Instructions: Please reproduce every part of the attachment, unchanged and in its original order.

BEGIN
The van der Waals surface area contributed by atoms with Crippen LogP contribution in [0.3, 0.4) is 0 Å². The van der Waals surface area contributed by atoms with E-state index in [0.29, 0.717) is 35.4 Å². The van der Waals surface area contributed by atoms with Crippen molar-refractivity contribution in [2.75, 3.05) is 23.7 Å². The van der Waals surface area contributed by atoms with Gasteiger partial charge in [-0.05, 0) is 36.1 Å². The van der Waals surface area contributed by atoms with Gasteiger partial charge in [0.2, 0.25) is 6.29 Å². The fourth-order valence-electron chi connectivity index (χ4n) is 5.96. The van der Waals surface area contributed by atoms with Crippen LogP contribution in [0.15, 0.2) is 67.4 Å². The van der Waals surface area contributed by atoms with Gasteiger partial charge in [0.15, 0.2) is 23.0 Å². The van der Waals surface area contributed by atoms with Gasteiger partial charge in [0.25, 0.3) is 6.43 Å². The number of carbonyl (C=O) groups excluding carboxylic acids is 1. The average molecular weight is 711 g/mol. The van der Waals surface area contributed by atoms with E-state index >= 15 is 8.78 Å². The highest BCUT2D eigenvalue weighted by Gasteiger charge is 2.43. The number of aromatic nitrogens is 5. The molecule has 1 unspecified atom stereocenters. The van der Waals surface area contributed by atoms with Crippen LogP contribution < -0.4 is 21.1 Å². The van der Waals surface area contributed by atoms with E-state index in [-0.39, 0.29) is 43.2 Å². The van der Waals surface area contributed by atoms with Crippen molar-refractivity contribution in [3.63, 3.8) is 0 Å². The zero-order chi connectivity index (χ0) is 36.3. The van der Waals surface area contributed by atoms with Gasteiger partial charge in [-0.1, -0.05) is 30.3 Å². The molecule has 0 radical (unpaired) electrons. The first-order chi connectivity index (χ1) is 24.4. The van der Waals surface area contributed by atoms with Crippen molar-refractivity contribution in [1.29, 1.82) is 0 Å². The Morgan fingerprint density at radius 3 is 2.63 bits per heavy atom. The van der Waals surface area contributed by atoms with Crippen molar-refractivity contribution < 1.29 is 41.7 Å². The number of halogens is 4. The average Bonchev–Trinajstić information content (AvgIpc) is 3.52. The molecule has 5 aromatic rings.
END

The van der Waals surface area contributed by atoms with Crippen LogP contribution in [0.3, 0.4) is 0 Å². The van der Waals surface area contributed by atoms with E-state index in [0.29, 0.717) is 35.4 Å². The van der Waals surface area contributed by atoms with Crippen molar-refractivity contribution in [2.75, 3.05) is 23.7 Å². The van der Waals surface area contributed by atoms with Gasteiger partial charge in [-0.05, 0) is 36.1 Å². The van der Waals surface area contributed by atoms with Gasteiger partial charge in [0.2, 0.25) is 6.29 Å². The fourth-order valence-electron chi connectivity index (χ4n) is 5.96. The van der Waals surface area contributed by atoms with Crippen LogP contribution in [0.15, 0.2) is 67.4 Å². The van der Waals surface area contributed by atoms with Gasteiger partial charge in [0.15, 0.2) is 23.0 Å². The van der Waals surface area contributed by atoms with Gasteiger partial charge in [0.25, 0.3) is 6.43 Å². The number of carbonyl (C=O) groups excluding carboxylic acids is 1. The average molecular weight is 711 g/mol. The van der Waals surface area contributed by atoms with E-state index >= 15 is 8.78 Å². The highest BCUT2D eigenvalue weighted by Gasteiger charge is 2.43. The number of aromatic nitrogens is 5. The molecule has 1 unspecified atom stereocenters. The van der Waals surface area contributed by atoms with Crippen LogP contribution < -0.4 is 21.1 Å². The van der Waals surface area contributed by atoms with E-state index in [-0.39, 0.29) is 43.2 Å². The van der Waals surface area contributed by atoms with Crippen molar-refractivity contribution in [3.63, 3.8) is 0 Å². The zero-order chi connectivity index (χ0) is 36.3. The van der Waals surface area contributed by atoms with Gasteiger partial charge in [-0.1, -0.05) is 30.3 Å². The molecule has 0 radical (unpaired) electrons. The first-order chi connectivity index (χ1) is 24.4. The van der Waals surface area contributed by atoms with Crippen molar-refractivity contribution in [1.29, 1.82) is 0 Å². The Morgan fingerprint density at radius 3 is 2.63 bits per heavy atom. The van der Waals surface area contributed by atoms with Crippen molar-refractivity contribution < 1.29 is 41.7 Å². The number of halogens is 4. The average Bonchev–Trinajstić information content (AvgIpc) is 3.52. The molecule has 5 aromatic rings.